Target identification and validation is a pressing challenge in the pharmaceutical industry, with many of the programmes that fail for efficacy reasons showing poor association between the drug target and the disease. Computational prediction of successful targets could have a considerable impact on attrition rates in the drug discovery pipeline by significantly reducing the initial search space. Here, we explore whether gene–disease association data from the Open Targets platform is sufficient to predict therapeutic targets that are actively being pursued by pharmaceutical companies or are already on the market.
To test our hypothesis, we train four different classifiers (a random forest, a support vector machine, a neural network and a gradient boosting machine) on partially labelled data and evaluate their performance using nested cross-validation and testing on an independent set. We then select the best performing model and use it to make predictions on more than 15,000 genes. Finally, we validate our predictions by mining the scientific literature for proposed therapeutic targets.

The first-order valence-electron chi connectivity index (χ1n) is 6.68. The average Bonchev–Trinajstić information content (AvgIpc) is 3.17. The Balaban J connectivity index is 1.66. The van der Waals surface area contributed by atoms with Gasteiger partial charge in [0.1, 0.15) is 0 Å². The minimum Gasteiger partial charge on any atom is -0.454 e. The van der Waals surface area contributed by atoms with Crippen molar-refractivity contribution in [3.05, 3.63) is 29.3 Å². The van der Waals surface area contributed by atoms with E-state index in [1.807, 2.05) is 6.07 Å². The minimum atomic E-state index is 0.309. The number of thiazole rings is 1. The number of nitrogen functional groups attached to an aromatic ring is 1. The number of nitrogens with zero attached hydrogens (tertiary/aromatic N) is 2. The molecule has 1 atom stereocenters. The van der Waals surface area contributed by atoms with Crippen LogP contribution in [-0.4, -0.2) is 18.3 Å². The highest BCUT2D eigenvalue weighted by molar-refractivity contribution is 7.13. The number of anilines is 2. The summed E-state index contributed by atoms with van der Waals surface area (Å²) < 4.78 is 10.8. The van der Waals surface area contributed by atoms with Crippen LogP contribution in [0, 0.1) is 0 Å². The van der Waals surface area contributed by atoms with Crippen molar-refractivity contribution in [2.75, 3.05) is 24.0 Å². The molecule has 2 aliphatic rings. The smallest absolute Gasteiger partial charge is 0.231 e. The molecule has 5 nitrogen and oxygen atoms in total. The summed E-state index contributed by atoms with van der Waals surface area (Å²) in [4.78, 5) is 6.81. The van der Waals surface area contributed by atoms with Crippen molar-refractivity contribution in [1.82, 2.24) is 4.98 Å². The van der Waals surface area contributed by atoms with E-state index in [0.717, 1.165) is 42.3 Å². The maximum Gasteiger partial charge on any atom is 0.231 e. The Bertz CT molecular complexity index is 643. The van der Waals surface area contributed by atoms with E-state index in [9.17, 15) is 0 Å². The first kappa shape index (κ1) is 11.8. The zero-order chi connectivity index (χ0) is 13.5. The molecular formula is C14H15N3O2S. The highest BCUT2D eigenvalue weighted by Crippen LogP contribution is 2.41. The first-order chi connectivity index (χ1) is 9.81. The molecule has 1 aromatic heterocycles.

We observe that the data types with the best predictive power are animal models showing a disease-relevant phenotype, differential expression in diseased tissue and genetic association with the disease under investigation. On a test set, the neural network classifier achieves over 71% accuracy with an AUC of 0.76 when predicting therapeutic targets in a semi-supervised learning setting. We use this model to gain insights into current and failed programmes and to predict 1431 novel targets, of which a highly significant proportion has been independently proposed in the literature.
Our in silico approach shows that data linking genes and diseases is sufficient to predict novel therapeutic targets effectively and confirms that this type of evidence is essential for formulating or strengthening hypotheses in the target discovery process. Ultimately, more rapid and automated target prioritisation holds the potential to reduce both the costs and the development times associated with bringing new medicines to patients.
Bio: After completing a BSc in Biotechnology and a MSc in Molecular Biotechnology at the University of Torino, Enrico started his PhD in Genetics and Systems Biology at the University of Cambridge. Here, he applied experimental and computational genomics approaches to study the role and the functional interactions of Sox transcription factors during the central nervous system development of the fruit fly. At GSK, Enrico works as a data scientist in the Computational Biology group within Target Sciences. He works across the Respiratory and Immuno-Inflammation therapeutic areas focusing on the application of data mining, machine learning and other computational biology approaches to identify and validate novel therapeutic targets.